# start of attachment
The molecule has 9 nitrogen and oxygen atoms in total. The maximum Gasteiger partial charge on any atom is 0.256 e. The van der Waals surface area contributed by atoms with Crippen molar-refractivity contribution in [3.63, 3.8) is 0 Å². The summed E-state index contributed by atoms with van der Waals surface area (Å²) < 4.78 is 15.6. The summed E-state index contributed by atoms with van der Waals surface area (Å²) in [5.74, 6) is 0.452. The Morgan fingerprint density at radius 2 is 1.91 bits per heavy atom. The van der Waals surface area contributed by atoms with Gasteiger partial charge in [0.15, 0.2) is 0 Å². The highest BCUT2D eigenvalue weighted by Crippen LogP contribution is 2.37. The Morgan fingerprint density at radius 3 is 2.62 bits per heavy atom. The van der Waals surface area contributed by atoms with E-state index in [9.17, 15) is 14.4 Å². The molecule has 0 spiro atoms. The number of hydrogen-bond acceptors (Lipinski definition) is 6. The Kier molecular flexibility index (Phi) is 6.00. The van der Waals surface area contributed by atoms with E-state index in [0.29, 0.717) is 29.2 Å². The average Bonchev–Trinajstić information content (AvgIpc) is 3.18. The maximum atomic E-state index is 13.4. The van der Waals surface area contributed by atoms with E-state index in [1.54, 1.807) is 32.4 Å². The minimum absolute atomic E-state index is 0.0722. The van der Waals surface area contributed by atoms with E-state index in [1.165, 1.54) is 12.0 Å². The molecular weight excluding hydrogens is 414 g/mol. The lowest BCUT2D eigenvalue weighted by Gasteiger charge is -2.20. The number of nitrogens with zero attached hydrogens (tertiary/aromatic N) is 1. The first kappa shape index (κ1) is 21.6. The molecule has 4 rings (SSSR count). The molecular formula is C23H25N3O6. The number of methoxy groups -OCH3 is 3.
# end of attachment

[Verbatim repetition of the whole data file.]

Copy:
The molecule has 9 nitrogen and oxygen atoms in total. The maximum Gasteiger partial charge on any atom is 0.256 e. The van der Waals surface area contributed by atoms with Crippen molar-refractivity contribution in [3.63, 3.8) is 0 Å². The summed E-state index contributed by atoms with van der Waals surface area (Å²) < 4.78 is 15.6. The summed E-state index contributed by atoms with van der Waals surface area (Å²) in [5.74, 6) is 0.452. The Morgan fingerprint density at radius 2 is 1.91 bits per heavy atom. The van der Waals surface area contributed by atoms with Gasteiger partial charge in [0.15, 0.2) is 0 Å². The highest BCUT2D eigenvalue weighted by Crippen LogP contribution is 2.37. The Morgan fingerprint density at radius 3 is 2.62 bits per heavy atom. The van der Waals surface area contributed by atoms with E-state index in [9.17, 15) is 14.4 Å². The molecule has 0 spiro atoms. The number of hydrogen-bond acceptors (Lipinski definition) is 6. The Kier molecular flexibility index (Phi) is 6.00. The van der Waals surface area contributed by atoms with E-state index in [0.29, 0.717) is 29.2 Å². The average Bonchev–Trinajstić information content (AvgIpc) is 3.18. The maximum atomic E-state index is 13.4. The van der Waals surface area contributed by atoms with E-state index in [1.54, 1.807) is 32.4 Å². The minimum absolute atomic E-state index is 0.0722. The van der Waals surface area contributed by atoms with E-state index in [1.165, 1.54) is 12.0 Å². The molecular weight excluding hydrogens is 414 g/mol. The lowest BCUT2D eigenvalue weighted by Gasteiger charge is -2.20. The number of nitrogens with zero attached hydrogens (tertiary/aromatic N) is 1. The first kappa shape index (κ1) is 21.6. The molecule has 4 rings (SSSR count). The molecular formula is C23H25N3O6. The number of methoxy groups -OCH3 is 3.